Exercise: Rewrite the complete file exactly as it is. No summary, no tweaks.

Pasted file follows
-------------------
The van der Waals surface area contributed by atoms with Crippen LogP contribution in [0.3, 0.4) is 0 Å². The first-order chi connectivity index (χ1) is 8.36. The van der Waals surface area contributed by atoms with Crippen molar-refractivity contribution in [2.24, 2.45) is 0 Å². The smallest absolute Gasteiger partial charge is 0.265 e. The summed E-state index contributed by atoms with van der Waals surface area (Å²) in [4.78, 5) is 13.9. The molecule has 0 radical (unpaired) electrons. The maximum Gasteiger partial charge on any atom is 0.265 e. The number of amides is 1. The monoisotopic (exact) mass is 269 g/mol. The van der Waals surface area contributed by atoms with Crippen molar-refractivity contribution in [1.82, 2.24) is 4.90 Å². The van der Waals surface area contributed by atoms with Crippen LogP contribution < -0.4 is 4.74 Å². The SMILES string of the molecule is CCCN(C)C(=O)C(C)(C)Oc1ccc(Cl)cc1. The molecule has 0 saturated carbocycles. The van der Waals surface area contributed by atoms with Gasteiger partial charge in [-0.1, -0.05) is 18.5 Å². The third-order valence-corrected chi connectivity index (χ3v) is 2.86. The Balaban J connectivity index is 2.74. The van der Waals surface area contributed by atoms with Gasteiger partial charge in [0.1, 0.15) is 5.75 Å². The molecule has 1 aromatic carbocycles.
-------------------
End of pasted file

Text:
The van der Waals surface area contributed by atoms with Crippen LogP contribution in [0.3, 0.4) is 0 Å². The first-order chi connectivity index (χ1) is 8.36. The van der Waals surface area contributed by atoms with Crippen molar-refractivity contribution in [2.24, 2.45) is 0 Å². The smallest absolute Gasteiger partial charge is 0.265 e. The summed E-state index contributed by atoms with van der Waals surface area (Å²) in [4.78, 5) is 13.9. The molecule has 0 radical (unpaired) electrons. The maximum Gasteiger partial charge on any atom is 0.265 e. The number of amides is 1. The monoisotopic (exact) mass is 269 g/mol. The van der Waals surface area contributed by atoms with Crippen molar-refractivity contribution in [1.82, 2.24) is 4.90 Å². The van der Waals surface area contributed by atoms with Crippen LogP contribution < -0.4 is 4.74 Å². The SMILES string of the molecule is CCCN(C)C(=O)C(C)(C)Oc1ccc(Cl)cc1. The molecule has 0 saturated carbocycles. The van der Waals surface area contributed by atoms with Gasteiger partial charge in [-0.1, -0.05) is 18.5 Å². The third-order valence-corrected chi connectivity index (χ3v) is 2.86. The Balaban J connectivity index is 2.74. The van der Waals surface area contributed by atoms with Gasteiger partial charge in [0.1, 0.15) is 5.75 Å². The molecule has 1 aromatic carbocycles.